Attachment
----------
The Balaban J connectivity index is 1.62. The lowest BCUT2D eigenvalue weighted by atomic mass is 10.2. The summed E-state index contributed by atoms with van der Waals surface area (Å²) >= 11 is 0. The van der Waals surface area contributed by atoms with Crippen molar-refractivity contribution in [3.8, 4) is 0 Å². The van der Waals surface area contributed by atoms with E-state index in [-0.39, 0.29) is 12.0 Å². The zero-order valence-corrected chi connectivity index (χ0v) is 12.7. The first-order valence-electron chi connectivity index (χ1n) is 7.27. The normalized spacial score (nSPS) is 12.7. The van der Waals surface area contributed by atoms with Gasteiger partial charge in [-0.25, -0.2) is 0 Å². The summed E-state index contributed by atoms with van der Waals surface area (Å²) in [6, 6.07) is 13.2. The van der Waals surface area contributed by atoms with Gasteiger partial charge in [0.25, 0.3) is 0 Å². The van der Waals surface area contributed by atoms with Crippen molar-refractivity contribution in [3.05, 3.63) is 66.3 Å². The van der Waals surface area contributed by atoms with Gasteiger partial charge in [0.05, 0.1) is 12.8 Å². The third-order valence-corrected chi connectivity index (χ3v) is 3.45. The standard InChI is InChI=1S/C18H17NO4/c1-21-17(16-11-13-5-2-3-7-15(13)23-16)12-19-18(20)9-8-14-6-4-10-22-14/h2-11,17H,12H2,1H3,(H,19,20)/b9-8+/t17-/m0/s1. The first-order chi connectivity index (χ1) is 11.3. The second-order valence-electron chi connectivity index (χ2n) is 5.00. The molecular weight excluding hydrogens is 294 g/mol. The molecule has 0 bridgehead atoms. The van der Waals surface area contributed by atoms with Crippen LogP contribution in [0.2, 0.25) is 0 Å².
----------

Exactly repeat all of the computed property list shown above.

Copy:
The Balaban J connectivity index is 1.62. The lowest BCUT2D eigenvalue weighted by atomic mass is 10.2. The summed E-state index contributed by atoms with van der Waals surface area (Å²) >= 11 is 0. The van der Waals surface area contributed by atoms with Crippen molar-refractivity contribution in [3.8, 4) is 0 Å². The van der Waals surface area contributed by atoms with E-state index in [-0.39, 0.29) is 12.0 Å². The zero-order valence-corrected chi connectivity index (χ0v) is 12.7. The first-order valence-electron chi connectivity index (χ1n) is 7.27. The normalized spacial score (nSPS) is 12.7. The van der Waals surface area contributed by atoms with Gasteiger partial charge in [-0.25, -0.2) is 0 Å². The summed E-state index contributed by atoms with van der Waals surface area (Å²) in [6, 6.07) is 13.2. The van der Waals surface area contributed by atoms with Gasteiger partial charge in [0.25, 0.3) is 0 Å². The van der Waals surface area contributed by atoms with Crippen molar-refractivity contribution in [3.05, 3.63) is 66.3 Å². The van der Waals surface area contributed by atoms with Gasteiger partial charge in [0.05, 0.1) is 12.8 Å². The third-order valence-corrected chi connectivity index (χ3v) is 3.45. The standard InChI is InChI=1S/C18H17NO4/c1-21-17(16-11-13-5-2-3-7-15(13)23-16)12-19-18(20)9-8-14-6-4-10-22-14/h2-11,17H,12H2,1H3,(H,19,20)/b9-8+/t17-/m0/s1. The first-order chi connectivity index (χ1) is 11.3. The second-order valence-electron chi connectivity index (χ2n) is 5.00. The molecular weight excluding hydrogens is 294 g/mol. The molecule has 0 bridgehead atoms. The van der Waals surface area contributed by atoms with Crippen LogP contribution in [0.2, 0.25) is 0 Å².